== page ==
"You can't always get what you want." That's what the Rolling Stones sang, anyway (check it out: great song even if it's a bit before your time). And while Mick Jagger probably didn't have Econ 101 in mind, he managed to sum up perfectly the core concept underlying all economics.
Scarcity is the fundamental challenge confronting all individuals and nations. We all face limitations... so we all have to make choices. We can't always get what we want. How we deal with these limitations—that is, how we prioritize and allocate our limited income, time, and resources—is the basic economic challenge that has confronted individuals and nations throughout history.
But not every nation has addressed this challenge in the same way. Societies have developed different broad economic approaches to manage their resources. Economists generally recognize four basic types of economic systems—traditional, command, market, and mixed—but they don’t completely agree on the question of which system best addresses the challenge of scarcity.
A traditional economic system is—here's a shocker—shaped by tradition. The work that people do, the goods and services they provide, how they use and exchange resources… all tend to follow long-established patterns. These economic systems are not very dynamic—things don’t change very much. Standards of living are static; individuals don’t enjoy much financial or occupational mobility. But economic behaviors and relationships are predictable. You know what you are supposed to do, who you trade with, and what to expect from others.
In many traditional economies, community interests take precedence over the individual. Individuals may be expected to combine their efforts and share equally in the proceeds of their labor. In other traditional economies, some sort of private property is respected, but it is restrained by a strong set of obligations that individuals owe to their community.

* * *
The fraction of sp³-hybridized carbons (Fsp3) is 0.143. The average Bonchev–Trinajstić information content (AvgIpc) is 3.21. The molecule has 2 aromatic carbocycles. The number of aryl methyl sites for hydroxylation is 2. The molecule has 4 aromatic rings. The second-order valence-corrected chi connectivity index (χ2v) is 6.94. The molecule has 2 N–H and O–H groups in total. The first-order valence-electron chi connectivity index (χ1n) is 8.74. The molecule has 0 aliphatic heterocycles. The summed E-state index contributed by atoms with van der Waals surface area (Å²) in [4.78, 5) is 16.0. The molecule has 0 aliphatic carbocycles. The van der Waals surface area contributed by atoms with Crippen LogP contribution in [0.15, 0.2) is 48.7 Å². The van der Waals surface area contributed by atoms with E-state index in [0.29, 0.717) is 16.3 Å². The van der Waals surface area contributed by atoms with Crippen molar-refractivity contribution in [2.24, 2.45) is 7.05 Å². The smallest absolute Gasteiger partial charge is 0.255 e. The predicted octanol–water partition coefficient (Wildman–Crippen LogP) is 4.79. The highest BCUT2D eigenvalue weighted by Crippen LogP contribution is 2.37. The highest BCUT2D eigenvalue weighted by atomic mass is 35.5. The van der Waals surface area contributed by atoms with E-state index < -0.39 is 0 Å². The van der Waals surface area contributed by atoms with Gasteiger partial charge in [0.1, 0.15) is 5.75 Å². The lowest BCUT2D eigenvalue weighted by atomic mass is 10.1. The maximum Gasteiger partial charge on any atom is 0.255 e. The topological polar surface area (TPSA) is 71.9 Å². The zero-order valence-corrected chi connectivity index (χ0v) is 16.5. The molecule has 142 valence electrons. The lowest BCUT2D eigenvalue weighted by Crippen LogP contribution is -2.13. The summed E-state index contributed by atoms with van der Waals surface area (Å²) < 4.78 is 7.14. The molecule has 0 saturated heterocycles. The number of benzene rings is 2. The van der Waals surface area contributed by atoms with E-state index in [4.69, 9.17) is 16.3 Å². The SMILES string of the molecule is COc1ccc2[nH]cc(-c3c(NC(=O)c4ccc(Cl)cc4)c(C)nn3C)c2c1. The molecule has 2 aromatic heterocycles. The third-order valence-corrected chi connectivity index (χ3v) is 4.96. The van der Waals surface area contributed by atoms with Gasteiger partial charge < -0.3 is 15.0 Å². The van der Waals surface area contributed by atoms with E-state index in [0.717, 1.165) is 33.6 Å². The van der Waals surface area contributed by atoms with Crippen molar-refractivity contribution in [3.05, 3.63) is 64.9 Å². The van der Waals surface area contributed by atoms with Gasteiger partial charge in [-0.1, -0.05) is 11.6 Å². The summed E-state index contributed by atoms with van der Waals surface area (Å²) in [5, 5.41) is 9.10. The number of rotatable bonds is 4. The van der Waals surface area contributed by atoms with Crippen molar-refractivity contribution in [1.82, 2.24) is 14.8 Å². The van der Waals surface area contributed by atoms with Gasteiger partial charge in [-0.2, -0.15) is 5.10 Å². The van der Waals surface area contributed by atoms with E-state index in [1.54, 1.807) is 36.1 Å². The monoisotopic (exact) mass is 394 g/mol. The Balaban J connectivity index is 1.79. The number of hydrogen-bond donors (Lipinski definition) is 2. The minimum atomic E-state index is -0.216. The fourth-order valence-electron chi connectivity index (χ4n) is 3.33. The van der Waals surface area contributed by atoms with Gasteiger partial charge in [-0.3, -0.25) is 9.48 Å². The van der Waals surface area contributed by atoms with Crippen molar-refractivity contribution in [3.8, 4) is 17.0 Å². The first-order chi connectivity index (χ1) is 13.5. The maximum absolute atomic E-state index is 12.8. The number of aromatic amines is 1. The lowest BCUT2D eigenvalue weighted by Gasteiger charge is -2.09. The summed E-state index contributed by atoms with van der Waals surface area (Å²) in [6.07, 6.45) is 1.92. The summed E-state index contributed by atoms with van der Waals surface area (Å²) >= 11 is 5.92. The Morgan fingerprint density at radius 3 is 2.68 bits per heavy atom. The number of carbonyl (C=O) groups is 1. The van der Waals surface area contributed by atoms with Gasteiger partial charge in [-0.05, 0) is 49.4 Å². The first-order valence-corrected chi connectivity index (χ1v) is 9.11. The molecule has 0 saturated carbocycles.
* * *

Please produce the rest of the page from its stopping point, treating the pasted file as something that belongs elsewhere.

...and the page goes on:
Today you can find traditional economic systems at work among Australian aborigines and some isolated tribes in the Amazon. In the past, they could be found everywhere—in the feudal agrarian villages of medieval Europe, for example.
In a command economic system or planned economy, the government controls the economy. The state decides how to use and distribute resources. The government regulates prices and wages; it may even determine what sorts of work individuals do. Socialism is a type of command economic system. Historically, the government has assumed varying degrees of control over the economy in socialist countries. In some, only major industries have been subjected to government management; in others, the government has exercised far more extensive control over the economy.
The classic (failed) example of a command economy was the communist Soviet Union. The collapse of the communist bloc in the late 1980s led to the demise of many command economies around the world; Cuba continues to hold on to its planned economy even today.
In market economies, economic decisions are made by individuals. The unfettered interaction of individuals and companies in the marketplace determines how resources are allocated and goods are distributed. Individuals choose how to invest their personal resources—what training to pursue, what jobs to take, what goods or services to produce. And individuals decide what to consume. Within a pure market economy the government is entirely absent from economic affairs.
The United States in the late nineteenth century, at the height of the lassez-faire era, was about as close as we've seen to a pure market economy in modern practice.
A mixed economic system combines elements of the market and command economy. Many economic decisions are made in the market by individuals. But the government also plays a role in the allocation and distribution of resources.
The United States today, like most advanced nations, is a mixed economy. The eternal question for mixed economies is just what the right mix between the public and private sectors of the economy should be.
Why It Matters Today
Half of the twentieth century went down as a global battle between defenders of free markets (democratic capitalist nations, led by the United States) and believers in command economies (the communist bloc, led by the Soviet Union).
The US and USSR never went to war against each other directly, but dozens of smaller (yet still tragic and significant) wars unfolded around the world as bitter fights over economic systems turned bloody. Korea, Vietnam, Nicaragua, Afghanistan, Angola… millions of people died in the various "hot" theaters of a Cold War fought to decide whether markets or states should control economic affairs.
The great irony was that the Cold War finally ended not on a battlefield, but because the Soviet economy finally self-destructed by the late 1980s. For most of the world, the Soviet collapse proved that command economies were simply inferior to the market-dominated mixed economies of the capitalist world. Of course, China – still ruled politically by an authoritarian Communist Party, even though its economy is now more mixed if not exactly free – is now the biggest creditor nation to the United States.
“You say you want a revolution”, the Beatles sang, advising:
“But if you go carrying pictures of chairman Mao You ain't going to make it with anyone anyhow”